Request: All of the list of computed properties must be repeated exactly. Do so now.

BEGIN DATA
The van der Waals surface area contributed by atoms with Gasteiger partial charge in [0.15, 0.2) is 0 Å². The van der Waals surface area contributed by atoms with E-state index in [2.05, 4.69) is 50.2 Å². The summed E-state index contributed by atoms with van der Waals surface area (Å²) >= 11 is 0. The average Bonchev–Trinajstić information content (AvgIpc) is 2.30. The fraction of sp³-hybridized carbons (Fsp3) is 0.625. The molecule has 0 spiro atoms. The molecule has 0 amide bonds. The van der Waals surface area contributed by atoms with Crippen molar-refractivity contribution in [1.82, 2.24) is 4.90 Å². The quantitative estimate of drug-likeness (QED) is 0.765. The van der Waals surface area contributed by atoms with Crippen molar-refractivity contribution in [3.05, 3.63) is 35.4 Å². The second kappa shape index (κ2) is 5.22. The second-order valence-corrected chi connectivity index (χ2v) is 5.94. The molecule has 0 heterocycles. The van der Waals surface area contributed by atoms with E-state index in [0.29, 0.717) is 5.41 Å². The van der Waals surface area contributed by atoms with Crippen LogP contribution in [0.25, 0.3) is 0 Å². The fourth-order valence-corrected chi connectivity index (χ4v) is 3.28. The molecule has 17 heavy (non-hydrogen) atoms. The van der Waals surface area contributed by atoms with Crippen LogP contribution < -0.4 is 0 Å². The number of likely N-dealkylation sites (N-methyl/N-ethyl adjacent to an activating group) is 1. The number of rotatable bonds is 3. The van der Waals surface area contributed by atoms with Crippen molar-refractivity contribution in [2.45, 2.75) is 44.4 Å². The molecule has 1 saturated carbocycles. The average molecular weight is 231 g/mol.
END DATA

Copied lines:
The van der Waals surface area contributed by atoms with Gasteiger partial charge in [0.15, 0.2) is 0 Å². The van der Waals surface area contributed by atoms with E-state index in [2.05, 4.69) is 50.2 Å². The summed E-state index contributed by atoms with van der Waals surface area (Å²) >= 11 is 0. The average Bonchev–Trinajstić information content (AvgIpc) is 2.30. The fraction of sp³-hybridized carbons (Fsp3) is 0.625. The molecule has 0 spiro atoms. The molecule has 0 amide bonds. The van der Waals surface area contributed by atoms with Crippen molar-refractivity contribution in [1.82, 2.24) is 4.90 Å². The quantitative estimate of drug-likeness (QED) is 0.765. The van der Waals surface area contributed by atoms with Crippen molar-refractivity contribution in [3.05, 3.63) is 35.4 Å². The second kappa shape index (κ2) is 5.22. The second-order valence-corrected chi connectivity index (χ2v) is 5.94. The molecule has 0 heterocycles. The van der Waals surface area contributed by atoms with E-state index in [0.29, 0.717) is 5.41 Å². The van der Waals surface area contributed by atoms with Crippen LogP contribution in [0.25, 0.3) is 0 Å². The fourth-order valence-corrected chi connectivity index (χ4v) is 3.28. The molecule has 17 heavy (non-hydrogen) atoms. The van der Waals surface area contributed by atoms with Crippen LogP contribution < -0.4 is 0 Å². The number of likely N-dealkylation sites (N-methyl/N-ethyl adjacent to an activating group) is 1. The number of rotatable bonds is 3. The van der Waals surface area contributed by atoms with Crippen molar-refractivity contribution in [2.45, 2.75) is 44.4 Å². The molecule has 1 saturated carbocycles. The average molecular weight is 231 g/mol.